build a truck camper cheap

Why spend thousands on an RV, when you can learn to Build Your Own Truck Bed Camper!

If you have some basic construction and carpentry skills, you'll be pleasantly surprised to learn just how easy and totally inexpensive it can be to slap together your own simple pickup truck camper from hardly more than a small bundle of 2x4s, some plywood, a bucket of screws, and some paint. Bolt it all onto your truck bed, and depending on your design choices, you could conceivably have an actual working "RV" for less than $200.

build a truck camper welcome

Seriously, it doesn't have to be difficult!

It naturally seems like there must be something special about building an RV, but if you really think about it, a "mobile home" is really nothing more than a very tiny house -- And in this case, it happens to be sitting in the bed of your truck. Constructing one is actually a lot like making a shed.

Depending on your design decisions, it may be even easier, or a lot more complicated -- And that's entirely your choice!

You'll probably want your little "truck bed shed" to be light-weight, and it should be built to withstand high winds and mild earthquakes... both depending on how you prefer your driving experience. 🙂 The best thing is.. It's entirely up to you.

For myself, the pop-up slide-in camper I'm aiming to build for my 2003 short-bed Tacoma Prerunner, is going to be doing a lot of off-roading to fossil digs and rockhounding sites. I'd like it to stay light on the tires, but $1000+ in aluminum framing is completely out of the question. Fortunately, since I don't intend to fill it with much in terms of built-in furniture and a humongous water tank, I can afford to use some heavier-than-typical construction. Hence, I'll be making mine from cheap and super-sturdy 2x4s. Like I said -- It's a truck bed shed!

 

Listen To My "Radio Show" Episode:
How To Build A Truck Camper For Dirt Cheap

Looking To Make Your Own Truck Camper?

Get a 50-Page Preview of my book "How To Build Your Own DIY Truck Camper And Get Off The Grid For Dirt Cheap" ! (FREE)

Find out how I built my own truck camper for my Tacoma Prerunner in just 2 days for under $250. (Click below to open the link in a new tab.)
Mobile Rik's DIY Truck Camper Plans.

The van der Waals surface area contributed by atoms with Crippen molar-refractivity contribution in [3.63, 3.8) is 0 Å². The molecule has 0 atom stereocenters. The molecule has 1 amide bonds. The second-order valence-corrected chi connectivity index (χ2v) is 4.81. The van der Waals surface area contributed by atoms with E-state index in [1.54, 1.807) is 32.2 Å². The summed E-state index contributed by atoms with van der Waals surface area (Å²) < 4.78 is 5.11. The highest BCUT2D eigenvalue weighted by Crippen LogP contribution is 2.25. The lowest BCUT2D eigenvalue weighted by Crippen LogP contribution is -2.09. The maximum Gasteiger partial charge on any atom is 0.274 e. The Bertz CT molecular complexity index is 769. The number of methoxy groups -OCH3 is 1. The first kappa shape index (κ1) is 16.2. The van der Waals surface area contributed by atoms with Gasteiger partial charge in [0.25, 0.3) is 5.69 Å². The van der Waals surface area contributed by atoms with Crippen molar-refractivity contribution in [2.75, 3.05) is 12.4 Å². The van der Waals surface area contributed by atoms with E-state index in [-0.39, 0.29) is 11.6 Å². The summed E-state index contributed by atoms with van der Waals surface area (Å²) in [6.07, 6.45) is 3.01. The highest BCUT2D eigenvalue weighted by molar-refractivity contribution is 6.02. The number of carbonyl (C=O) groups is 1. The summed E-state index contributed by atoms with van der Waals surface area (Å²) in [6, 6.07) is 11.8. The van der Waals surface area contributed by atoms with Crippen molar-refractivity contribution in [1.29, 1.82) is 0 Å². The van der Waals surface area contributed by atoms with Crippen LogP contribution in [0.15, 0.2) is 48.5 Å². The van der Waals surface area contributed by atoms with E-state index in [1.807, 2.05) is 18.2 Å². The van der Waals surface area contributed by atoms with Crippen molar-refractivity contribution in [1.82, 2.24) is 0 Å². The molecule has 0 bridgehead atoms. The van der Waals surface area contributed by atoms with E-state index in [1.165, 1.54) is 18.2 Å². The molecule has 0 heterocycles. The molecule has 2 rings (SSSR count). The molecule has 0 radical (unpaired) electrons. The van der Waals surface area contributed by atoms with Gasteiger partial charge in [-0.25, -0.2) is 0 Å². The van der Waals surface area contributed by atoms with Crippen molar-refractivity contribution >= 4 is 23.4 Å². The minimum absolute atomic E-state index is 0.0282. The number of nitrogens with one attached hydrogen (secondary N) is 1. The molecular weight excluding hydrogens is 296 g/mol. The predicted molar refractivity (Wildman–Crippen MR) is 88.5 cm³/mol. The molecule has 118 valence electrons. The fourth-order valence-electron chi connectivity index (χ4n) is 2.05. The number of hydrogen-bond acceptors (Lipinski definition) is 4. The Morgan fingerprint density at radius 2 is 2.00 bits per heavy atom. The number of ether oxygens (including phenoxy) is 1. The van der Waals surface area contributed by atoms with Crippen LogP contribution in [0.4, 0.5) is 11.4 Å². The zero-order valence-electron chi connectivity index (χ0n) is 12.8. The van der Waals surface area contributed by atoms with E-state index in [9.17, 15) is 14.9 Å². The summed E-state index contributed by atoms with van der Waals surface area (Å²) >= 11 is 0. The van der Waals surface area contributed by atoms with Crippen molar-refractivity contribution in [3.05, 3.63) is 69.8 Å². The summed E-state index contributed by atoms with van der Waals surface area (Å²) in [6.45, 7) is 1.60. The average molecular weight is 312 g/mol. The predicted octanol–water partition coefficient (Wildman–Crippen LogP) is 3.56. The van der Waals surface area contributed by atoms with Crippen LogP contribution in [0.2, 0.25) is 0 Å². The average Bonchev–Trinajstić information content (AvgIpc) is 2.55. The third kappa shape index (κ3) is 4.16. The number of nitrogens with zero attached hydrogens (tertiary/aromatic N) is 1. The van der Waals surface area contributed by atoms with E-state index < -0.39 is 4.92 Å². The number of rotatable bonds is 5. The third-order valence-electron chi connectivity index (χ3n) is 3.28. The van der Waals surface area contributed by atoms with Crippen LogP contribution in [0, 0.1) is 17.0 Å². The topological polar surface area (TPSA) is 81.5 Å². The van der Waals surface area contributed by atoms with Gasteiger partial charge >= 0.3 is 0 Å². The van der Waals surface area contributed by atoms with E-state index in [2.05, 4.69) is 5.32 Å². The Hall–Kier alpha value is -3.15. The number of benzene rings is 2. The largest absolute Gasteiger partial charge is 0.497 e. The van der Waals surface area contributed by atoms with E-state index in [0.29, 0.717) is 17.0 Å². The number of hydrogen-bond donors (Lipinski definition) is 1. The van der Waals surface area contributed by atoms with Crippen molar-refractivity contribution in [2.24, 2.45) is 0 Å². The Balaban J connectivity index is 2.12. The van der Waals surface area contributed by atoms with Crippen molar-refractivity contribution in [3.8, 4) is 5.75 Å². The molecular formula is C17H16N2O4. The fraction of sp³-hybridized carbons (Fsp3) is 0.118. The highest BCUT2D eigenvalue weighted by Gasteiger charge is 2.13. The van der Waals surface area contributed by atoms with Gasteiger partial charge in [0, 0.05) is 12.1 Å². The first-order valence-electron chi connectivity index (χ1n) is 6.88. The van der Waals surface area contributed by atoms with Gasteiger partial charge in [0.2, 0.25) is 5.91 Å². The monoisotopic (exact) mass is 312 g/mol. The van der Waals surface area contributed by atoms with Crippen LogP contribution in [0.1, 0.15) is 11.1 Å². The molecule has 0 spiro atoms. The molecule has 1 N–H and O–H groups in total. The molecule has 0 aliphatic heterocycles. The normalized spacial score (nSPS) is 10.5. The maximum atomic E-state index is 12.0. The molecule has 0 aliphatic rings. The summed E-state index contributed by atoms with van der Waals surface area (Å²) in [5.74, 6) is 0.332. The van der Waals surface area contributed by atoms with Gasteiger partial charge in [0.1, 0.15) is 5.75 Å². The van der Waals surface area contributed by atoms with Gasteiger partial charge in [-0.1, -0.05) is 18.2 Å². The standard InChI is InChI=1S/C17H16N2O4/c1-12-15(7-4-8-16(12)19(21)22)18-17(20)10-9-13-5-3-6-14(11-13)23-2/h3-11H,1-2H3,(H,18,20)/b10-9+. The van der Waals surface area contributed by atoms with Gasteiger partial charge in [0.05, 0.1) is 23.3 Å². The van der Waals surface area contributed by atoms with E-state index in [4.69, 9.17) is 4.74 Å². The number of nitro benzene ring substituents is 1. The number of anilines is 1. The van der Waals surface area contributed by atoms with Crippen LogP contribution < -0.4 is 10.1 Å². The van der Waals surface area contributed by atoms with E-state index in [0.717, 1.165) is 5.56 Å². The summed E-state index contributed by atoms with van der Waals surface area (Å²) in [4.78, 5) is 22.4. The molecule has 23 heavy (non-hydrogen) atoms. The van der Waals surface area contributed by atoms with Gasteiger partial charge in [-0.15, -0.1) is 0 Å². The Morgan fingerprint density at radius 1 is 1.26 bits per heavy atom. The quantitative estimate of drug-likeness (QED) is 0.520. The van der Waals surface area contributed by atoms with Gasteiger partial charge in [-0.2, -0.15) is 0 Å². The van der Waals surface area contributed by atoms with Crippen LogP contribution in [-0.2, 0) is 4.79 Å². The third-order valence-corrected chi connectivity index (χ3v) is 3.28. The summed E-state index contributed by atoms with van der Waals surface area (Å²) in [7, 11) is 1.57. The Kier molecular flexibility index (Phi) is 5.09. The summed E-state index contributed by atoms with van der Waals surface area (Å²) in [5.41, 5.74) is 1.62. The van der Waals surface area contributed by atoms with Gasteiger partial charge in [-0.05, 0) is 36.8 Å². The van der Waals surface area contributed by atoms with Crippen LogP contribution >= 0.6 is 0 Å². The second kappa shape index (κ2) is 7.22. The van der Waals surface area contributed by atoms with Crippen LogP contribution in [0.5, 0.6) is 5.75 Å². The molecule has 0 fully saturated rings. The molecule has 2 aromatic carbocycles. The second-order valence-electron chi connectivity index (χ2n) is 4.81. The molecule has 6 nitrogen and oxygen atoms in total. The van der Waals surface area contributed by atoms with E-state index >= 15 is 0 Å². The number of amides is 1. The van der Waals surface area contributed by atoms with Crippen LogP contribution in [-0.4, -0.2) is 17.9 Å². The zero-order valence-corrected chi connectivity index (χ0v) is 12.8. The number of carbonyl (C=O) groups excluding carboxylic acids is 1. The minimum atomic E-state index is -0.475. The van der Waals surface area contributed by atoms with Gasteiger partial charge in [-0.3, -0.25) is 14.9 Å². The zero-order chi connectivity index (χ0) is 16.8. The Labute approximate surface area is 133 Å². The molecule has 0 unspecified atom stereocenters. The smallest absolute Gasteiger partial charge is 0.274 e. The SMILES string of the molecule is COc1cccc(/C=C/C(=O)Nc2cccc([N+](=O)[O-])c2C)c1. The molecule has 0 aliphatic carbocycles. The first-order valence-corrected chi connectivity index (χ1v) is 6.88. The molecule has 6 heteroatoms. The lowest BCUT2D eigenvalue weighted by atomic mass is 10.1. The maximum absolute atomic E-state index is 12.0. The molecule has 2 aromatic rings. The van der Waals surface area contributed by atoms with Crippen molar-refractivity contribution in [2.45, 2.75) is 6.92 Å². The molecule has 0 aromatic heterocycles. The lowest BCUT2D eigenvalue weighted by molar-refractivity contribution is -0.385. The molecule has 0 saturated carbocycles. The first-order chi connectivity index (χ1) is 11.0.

diy camper electricity

Doing your own electrical systems for your homemade camper isn't as difficult as it might sound -- especially if you commit to keeping it extremely simple!

You can think of an RV or camper electrical system as made up of just three components:

  1. The Battery (a.k.a. the "House Battery", as distinguished from your "starting battery"
  2. The DC Circuits (direct current)
  3. The AC Circuits (alternating current)

Keeping things simple...

I'm sure you know what a lead-acid car battery is, right? OK! You'll need one of those. (There are matters of the best battery type for a camper, but that can wait...)

The DC circuits are those wired to run 12V devices that can run off a car battery, i.e. from your car's cigarette lighter. These circuits are connected directly to the battery, just as your cigarette lighter is wired directly to the battery.

inverterThe AC circuits are those wired to run standard household plug-in devices. If it has a standard plug, then it is an AC device, and it requires an "Inverter" to be placed between it and the battery. The inverter turns standard "flat" direct current into the special"rippling" AC current that household appliances require.

Camper electricity revolves around Battery Powered DC Wiring. While it's in many ways easier for a beginner to implement, it's different enough from standard household wiring that it can be very confusing at first, even for electrical engineers! To help wrap your head around it, a crucial point to "get" is that...

An Inverter Is A DC Device!

(That is used to run AC Devices)


It might be easiest to think of camper wiring as implemented in layers:

First you have DC layer, which at it's simplest is a lot like wiring your speaker system together, or more accurately, like wiring a high-end car audio system. 

  • You first connect a set of cables from the battery to a hub, i.e. set of "distribution blocks." 
  • From there you branch off wires to DC devices like DC fans, LED lights, cigarette lighter outlets for plugging in your phone, AND... an Inverter.

Once you have an inverter connected (to a branch of the DC circuit), you can then plug your AC household appliances (portable fan, clock, heater, coffee maker, mini-refrigerator, etc.) into the inverter. Simple right?